Hundreds of missing and murdered aboriginal women and girls in Canada and the United States are being remembered in a new travelling art exhibit featuring decorated moccasin tops.

The Walking With Our Sisters exhibit opened Friday at the Urban Shaman Contemporary Aboriginal Art Gallery in Winnipeg, as part of a seven-year tour across North America.

The installation consists of more than 1,700 pairs of donated moccasin tops — also known as vamps, tongues or uppers — decorated with beads, moose hair tufts, porcupine quills, embroidery and more.

Walking with our Sisters

More than 1,700 moccasin tops, also known as vamps, are on display at the Urban Shaman Gallery in Winnipeg for the Walking with our Sisters exhibit. (Caroline Barghout/CBC)

Some were made by children, scrawled with words such as "love" and "hope,"  while others showed intricately beaded pictures of a victim.

Métis artist Christi Belcourt came up with the idea to pay tribute to more than 800 indigenous women and girls who have been reported missing or murdered in Canada over the last 20 years.

Among the more than 1,200 artists who donated moccasin tops was Sherry Farrell Racette, who crafted a vamp in honour of 31-year-old Tanya Nepinak, who went missing in Winnipeg in September 2011.

Farrell Racette said she did not know Nepinak or her family personally, but she attended a vigil in the woman's honour and was moved by an image of a butterfly that appeared as people spoke.

"Their words and the sight of that butterfly dancing around as they spoke really moved me and inspired me," she said.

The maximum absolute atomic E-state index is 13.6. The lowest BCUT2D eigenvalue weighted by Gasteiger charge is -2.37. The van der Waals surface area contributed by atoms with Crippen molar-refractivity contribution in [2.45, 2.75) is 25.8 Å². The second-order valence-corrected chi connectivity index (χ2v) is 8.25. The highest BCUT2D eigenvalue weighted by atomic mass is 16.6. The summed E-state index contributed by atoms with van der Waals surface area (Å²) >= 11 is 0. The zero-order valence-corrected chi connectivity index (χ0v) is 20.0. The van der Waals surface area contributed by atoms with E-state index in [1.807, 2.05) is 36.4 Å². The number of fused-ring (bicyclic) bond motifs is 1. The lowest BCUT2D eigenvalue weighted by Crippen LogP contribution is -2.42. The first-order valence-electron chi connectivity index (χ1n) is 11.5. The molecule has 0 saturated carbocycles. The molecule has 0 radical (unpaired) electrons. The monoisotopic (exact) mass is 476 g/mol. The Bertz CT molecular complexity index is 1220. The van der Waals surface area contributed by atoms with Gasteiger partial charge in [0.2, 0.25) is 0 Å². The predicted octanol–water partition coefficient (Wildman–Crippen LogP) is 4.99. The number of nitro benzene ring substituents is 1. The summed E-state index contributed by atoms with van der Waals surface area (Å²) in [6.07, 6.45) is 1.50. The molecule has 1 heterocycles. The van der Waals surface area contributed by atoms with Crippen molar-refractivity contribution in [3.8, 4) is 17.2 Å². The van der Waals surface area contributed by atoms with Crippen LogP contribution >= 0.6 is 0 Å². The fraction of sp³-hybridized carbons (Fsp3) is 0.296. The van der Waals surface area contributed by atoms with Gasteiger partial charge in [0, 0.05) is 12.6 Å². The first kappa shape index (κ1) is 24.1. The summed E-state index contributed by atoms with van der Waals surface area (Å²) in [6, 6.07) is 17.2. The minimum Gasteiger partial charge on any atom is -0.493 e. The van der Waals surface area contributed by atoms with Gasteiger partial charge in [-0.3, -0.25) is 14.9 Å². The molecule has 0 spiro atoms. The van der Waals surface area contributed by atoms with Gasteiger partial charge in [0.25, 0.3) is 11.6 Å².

The moccasin tops are deliberately not sewn into moccasins to reflect the unfinished lives of so many women, according to organizers.

Visitors are asked to take off their shoes before walking on paths of cloth that run alongside the tops.

"In the whole way that we approach it, in the way that the space is cleansed and treated for a while, this space becomes like a lodge," said Farrell Racette.

Family members of missing and murdered Manitoba women were given a private showing on Friday.

"We really want the families to know that, you know, this is about them. This is their time to come and maybe have … a little bit closure or just a little bit of healing," said Daina Warren, the gallery's director.

The exhibit will be at the Urban Shaman gallery until April 12.

It is scheduled to make stops in more than 30 locations across Canada and the United States, with organizers currently booking dates into 2019.

With files from The Canadian Press